A half-dozen of the Senate's Democratic freshmen gave coordinated health care reform speeches on the Senate floor Wednesday, but only one lawmaker called for the creation of a government health insurance option.
With Senate Democratic leaders in intense talks over how to craft a final reform bill, the lukewarm view of the public option by many in the caucus is but one of a slew of differences Senate Majority Leader Harry Reid must try to iron out if he is to win a filibuster-proof 60 votes.
Aside from the public option, lawmakers are worried about the expansion of Medicaid coverage. The proposed expansion would add billions to already strapped state budgets and it has sent governors into a panic. Reid has carved out a five-year exclusion for his home state and other Senators, including moderate Mary Landrieu, D-La., who opposes the public option, are demanding the same treatment, which in the end will increase the cost of the bill by billions of dollars.
Reid is facing threats from his liberals as well. Sen. Jay Rockerfeller, D-W.Va., is demanding that the bill be rewritten so that non-profit hospitals are not granted a special exclusion from a Medicare Payment Advisory Commission, or MedPac, that would be newly empowered to make cuts.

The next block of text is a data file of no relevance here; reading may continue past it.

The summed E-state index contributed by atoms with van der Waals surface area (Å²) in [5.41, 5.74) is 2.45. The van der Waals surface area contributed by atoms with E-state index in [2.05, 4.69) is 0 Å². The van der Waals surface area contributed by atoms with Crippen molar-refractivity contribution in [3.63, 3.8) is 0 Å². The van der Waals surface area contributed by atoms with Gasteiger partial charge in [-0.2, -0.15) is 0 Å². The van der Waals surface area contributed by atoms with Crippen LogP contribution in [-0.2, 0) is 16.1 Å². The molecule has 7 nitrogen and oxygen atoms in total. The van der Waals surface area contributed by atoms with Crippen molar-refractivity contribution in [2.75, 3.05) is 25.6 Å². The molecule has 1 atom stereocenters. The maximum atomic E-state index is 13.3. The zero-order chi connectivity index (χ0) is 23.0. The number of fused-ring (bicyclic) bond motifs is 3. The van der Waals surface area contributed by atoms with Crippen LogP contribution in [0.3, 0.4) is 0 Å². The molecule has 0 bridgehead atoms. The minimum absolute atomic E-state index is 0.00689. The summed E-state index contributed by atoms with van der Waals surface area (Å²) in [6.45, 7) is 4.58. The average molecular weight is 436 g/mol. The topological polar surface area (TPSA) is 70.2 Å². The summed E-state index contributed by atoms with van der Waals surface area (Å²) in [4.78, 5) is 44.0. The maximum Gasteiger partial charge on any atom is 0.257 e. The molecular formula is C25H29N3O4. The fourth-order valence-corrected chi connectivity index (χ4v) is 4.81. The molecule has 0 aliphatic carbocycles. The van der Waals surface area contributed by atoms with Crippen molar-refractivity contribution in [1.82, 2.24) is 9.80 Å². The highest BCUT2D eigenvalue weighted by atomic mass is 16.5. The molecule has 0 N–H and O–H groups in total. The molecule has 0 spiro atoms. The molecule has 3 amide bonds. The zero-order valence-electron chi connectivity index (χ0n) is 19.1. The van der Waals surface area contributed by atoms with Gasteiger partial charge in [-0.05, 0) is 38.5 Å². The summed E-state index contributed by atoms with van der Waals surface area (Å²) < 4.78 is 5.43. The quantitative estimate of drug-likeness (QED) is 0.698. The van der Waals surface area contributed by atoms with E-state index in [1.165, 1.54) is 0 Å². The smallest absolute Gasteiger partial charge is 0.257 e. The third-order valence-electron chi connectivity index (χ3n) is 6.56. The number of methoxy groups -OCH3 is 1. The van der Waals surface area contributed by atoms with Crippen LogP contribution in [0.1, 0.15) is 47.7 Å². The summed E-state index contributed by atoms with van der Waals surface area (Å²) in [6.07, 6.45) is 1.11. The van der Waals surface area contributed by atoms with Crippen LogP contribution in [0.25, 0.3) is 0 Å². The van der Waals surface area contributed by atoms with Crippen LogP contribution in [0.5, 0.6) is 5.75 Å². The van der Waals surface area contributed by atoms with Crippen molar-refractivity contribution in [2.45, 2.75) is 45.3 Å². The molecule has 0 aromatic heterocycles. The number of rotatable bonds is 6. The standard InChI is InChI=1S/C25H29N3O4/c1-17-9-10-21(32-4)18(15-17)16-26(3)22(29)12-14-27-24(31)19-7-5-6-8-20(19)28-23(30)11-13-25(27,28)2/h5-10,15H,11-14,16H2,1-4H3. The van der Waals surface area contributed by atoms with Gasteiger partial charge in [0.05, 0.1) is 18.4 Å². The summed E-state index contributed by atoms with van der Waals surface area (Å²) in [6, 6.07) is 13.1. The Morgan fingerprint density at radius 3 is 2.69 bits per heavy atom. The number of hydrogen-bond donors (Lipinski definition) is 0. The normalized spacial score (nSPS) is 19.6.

“That will be changed,” Rockerfeller declared. “They have to stop all the people who cut deals so they would not be included in MedPac.”
Senate Democrats also want the leadership to come up with other ways to save money rather than the unpopular proposals to tax costly insurance policies and slash Medicare by $400 billion.
Sen. Claire McCaskill, D-Mo., said Reid and his team of negotiators should consider paying for health care reform by requiring senior citizens who do not work but live off investment earnings to pay Medicare premiums.
“That is something we need to take a hard look at,” McCaskill said.
Sen. Tom Carper, D-Del., wants Reid to consider changing the way fines would be imposed on people who do not purchase insurance. Under the current proposal, there would be no penalty in 2013, the first year the plan is implemented, which insurance companies say would do nothing to persuade young people to buy insurance. Carper proposes a $250 fine the first year, $500 fine the second year and a $750 fine by 2016.
“That goes some way toward addressing the concerns of the insurance industry,” Carper said.
Sen. Ron Wyden, D-Ore., wants the leadership to consider his plan to open up the proposed insurance exchanges to more people, which he said would expand affordable coverage that is lacking in the current proposal and widen the coverage pool.
“When you open up the exchanges to bigger groups, you solve a lot of these problems,” Wyden said.